Stranded couple rescued near Donner Summit
Sun News Service
The Nevada County Search and Rescue team battled white-out blizzard conditions for five hours Sunday night above Tahoe Donner to find a San Francisco couple lost in the storm.
“It was snowing to beat the band,” said Walt Jones, the Nevada County Sheriff Search and Rescue coordinator. “The winds were up to 50 to 75 miles per hour.”
Jessica Fewless, 30, and Jeffrey Patrick, 43, both of San Francisco, had camped through Saturday night’s snowfall off of Glacier Way in the upper reaches of Tahoe Donner and were headed back to their car Sunday when they became disoriented in the white-out and couldn’t find the vehicle, which was buried in several feet of snow.
They called 911 Sunday afternoon from an older cell phone without Global Positioning System.
Jones said all newer cell phones come equipped with GPS, which makes it much easier for 911 dispatchers to locate callers, but the older phone put rescuers at a disadvantage.
Fewless and Patrick were able to give their approximate location, Jones said.
“We rallied up a team and got out there at about 4 p.m.,” Jones said. “We felt we knew where they were, but they weren’t there.”
Nevada County sheriff’s Deputy Ron Smith called the couple every half hour for five hours to narrow down their location as eight volunteers trudged through the storm and deep snow on backcountry skis and snowshoes.
Fewless and Patrick set up their tent under some power lines, which they used as a landmark for rescuers.
Smith and Truckee police Officer Russ Walsh found the couple well after nightfall, at approximately 9:30 p.m. when they spotted a red jacket the pair had tied to a power pole, Smith said.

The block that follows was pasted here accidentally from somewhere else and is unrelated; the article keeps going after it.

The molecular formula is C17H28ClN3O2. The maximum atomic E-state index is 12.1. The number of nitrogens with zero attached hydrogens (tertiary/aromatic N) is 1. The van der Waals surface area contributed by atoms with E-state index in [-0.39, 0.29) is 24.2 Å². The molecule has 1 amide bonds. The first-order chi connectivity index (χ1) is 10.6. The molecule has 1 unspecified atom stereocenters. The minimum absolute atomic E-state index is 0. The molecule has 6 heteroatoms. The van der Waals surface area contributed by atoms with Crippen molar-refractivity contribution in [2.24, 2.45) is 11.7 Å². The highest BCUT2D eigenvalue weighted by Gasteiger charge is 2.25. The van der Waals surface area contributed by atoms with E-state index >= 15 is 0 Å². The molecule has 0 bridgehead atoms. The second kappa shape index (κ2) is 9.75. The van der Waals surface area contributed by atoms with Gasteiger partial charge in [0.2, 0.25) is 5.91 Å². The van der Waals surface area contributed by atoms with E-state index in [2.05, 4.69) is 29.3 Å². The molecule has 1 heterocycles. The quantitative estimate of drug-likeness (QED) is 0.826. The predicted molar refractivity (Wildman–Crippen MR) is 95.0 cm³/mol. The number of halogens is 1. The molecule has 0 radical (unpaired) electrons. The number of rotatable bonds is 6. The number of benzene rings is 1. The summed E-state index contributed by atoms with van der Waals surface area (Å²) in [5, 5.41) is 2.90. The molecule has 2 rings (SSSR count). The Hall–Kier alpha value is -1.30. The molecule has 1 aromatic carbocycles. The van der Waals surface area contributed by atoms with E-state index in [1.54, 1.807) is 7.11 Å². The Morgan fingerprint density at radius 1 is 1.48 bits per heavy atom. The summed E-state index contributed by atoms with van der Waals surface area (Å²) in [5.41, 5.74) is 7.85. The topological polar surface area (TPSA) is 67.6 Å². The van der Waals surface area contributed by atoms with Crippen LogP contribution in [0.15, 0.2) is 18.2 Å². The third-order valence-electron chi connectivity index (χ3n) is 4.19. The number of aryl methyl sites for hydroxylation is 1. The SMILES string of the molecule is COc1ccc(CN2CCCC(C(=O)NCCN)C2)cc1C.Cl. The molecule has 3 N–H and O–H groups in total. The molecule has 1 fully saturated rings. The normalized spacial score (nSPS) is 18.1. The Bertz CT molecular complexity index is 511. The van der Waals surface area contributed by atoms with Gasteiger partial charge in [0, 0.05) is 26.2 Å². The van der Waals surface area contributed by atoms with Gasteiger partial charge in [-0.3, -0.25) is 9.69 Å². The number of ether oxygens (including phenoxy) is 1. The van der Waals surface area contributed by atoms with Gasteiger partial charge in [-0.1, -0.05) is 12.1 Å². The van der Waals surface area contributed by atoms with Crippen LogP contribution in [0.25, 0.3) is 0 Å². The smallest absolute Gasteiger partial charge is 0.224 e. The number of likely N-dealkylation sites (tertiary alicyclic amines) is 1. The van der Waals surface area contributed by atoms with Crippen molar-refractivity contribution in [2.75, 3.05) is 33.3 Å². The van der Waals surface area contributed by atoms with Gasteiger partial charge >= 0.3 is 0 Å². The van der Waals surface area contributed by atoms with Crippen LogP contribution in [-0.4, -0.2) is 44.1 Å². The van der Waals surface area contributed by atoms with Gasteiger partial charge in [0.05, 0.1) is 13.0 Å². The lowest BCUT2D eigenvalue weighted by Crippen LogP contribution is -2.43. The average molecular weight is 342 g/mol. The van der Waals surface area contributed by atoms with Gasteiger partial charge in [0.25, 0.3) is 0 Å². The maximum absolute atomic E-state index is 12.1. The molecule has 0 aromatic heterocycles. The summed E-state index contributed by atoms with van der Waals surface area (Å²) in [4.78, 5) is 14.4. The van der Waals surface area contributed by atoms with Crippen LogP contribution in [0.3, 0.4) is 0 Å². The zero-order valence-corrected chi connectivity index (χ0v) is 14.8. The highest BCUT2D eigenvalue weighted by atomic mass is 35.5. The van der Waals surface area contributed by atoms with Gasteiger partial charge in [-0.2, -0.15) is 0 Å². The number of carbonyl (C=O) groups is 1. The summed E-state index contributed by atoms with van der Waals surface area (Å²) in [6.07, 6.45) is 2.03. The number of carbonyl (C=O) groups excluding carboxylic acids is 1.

They had a good tent, clothing and food, but did not have snowshoes, skis or a compass, he said.
“They did the right thing as far as survival,” Smith said. “Their downfall was they didn’t have any navigational equipment.”
Jones recommends checking weather reports before camping and carrying a cell phone with GPS. Most dispatch centers are equipped with the GPS-compatible technology, including the Truckee dispatch center.
“If you get lost, stay put and shelter yourself the best you can,” Jones said. “The further you walk, the harder it is for us to find you.”
There are currently 90 volunteer members of Nevada County Sheriff’s Search and Rescue, but Jones said he could always use more for incidents such as Sunday’s rescue.
Jones is holding a training session for volunteers May 5-7 at Camp Augusta in Nevada City, and volunteers who sign up before May 5 are welcome to attend the training.
For more information about volunteering with Nevada County Sheriff’s Search and Rescue, call Cpl. Walt Jones at 265-1713.
The Sierra Sun’s Jamie Bate contributed to this report.
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